Welcome to Week 2 of Hispanic Heritage month! This week is all about Latin music - but it may not be what you were expecting. There are a lo...

'Ada's Violin: The Story of the Recycled Orchestra of Paraguay' - Read and Rise October 2020

Welcome to Week 2 of Hispanic Heritage month! This week is all about Latin music - but it may not be what you were expecting. There are a lot of well known types of Latin music like cumbia, merengue, reggaeton, rumba, salsa, samba, and tango. And we could spend months talking about them all! But today I'm going to share an amazing story about an orchestra from Paraguay. 

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The story starts in a little town in Paraguay called Cateura, where people lived alongside a large landfill. Most families spent their days digging through the landfill looking for things they could resell. Children were pulled out of school when they were old enough to help work in the landfill. It was not really much of a life. And then Favio Chavez arrived to work as an environmental engineer. When he saw all the children who lived there, he got the idea to begin teaching them music in his free time. But they ran into 2 problems: they did not have enough instruments for all the children and the children could not bring the instruments home to practice because quality instruments were worth a lot more than anything else in the town and would likely be stolen. So Chavez teamed up with Cola Gomez, a talented carpenter from the neighborhood, to create instruments out of things they found in the landfill. Fast forward and the Recycled Orchestra has grown and performed in other countries - even backing up Metallica and Stevie Wonder! Money the orchestra has earned in touring has gone into building safer homes for orchestra members and, maybe more importantly, children and the value of their education is more respected now in Cateura.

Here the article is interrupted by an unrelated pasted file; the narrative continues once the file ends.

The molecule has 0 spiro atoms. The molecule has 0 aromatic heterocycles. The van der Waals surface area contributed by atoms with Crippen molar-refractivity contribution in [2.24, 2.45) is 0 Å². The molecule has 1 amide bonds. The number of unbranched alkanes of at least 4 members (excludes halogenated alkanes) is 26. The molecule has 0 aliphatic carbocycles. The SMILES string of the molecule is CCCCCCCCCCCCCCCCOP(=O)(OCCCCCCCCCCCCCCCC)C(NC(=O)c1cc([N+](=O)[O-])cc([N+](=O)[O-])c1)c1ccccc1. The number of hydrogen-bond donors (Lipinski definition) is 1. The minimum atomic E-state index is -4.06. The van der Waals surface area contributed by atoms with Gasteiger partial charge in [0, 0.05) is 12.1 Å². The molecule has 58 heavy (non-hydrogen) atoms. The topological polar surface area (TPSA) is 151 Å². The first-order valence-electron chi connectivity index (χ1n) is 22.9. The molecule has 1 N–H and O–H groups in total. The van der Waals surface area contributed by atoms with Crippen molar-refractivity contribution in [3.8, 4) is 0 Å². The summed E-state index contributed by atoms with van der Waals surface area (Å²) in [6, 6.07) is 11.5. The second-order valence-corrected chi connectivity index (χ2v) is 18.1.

I was so inspired by this story, the resourcefulness and the perseverance of everyone involved, that I HAD to share it. I hope you all love this story as much as I do!

Featured story: "Ada's Violin: The Story of the Recycled Orchestra of Paraguay" by Susan Hood and Sally Wern Comport

Check out these videos as well!
Favio Chavez at TEDxAmsterdam (watch from 2:20-5:00 to see how they made several of the instruments) 

Activity: Throughout this week we will be making our own recycled instruments! First up, the cowbell! Cowbells are a percussion instrument used in Latin music and you can make one at home very easily! All I did was take a clean empty can and tape a cardboard handle to the top. You do need to find something thicker to tap the cowbell with - pencils are too thin and do not produce a good sound. I used a wooden toddler paintbrush but a drumstick or even thick stick found outside should work as well! 

We will probably paint the can later to make it a little more beautiful.

We found that simply holding the sides of the can while you play produces a nice deep sound. When your hand doesn't touch the can at all and just holds the handle, you get a more tinny echoey sound.

To play, I tapped the brush along the open end of the can. Feel free to experiment holding the bell in different ways and tapping in different spots until you find the sound you like best!

And if you can handle some loud cowbell (or have some earplugs handy), turn on this children's music video called "More Cowbell" by Joanie Leeds and let your kids jam along!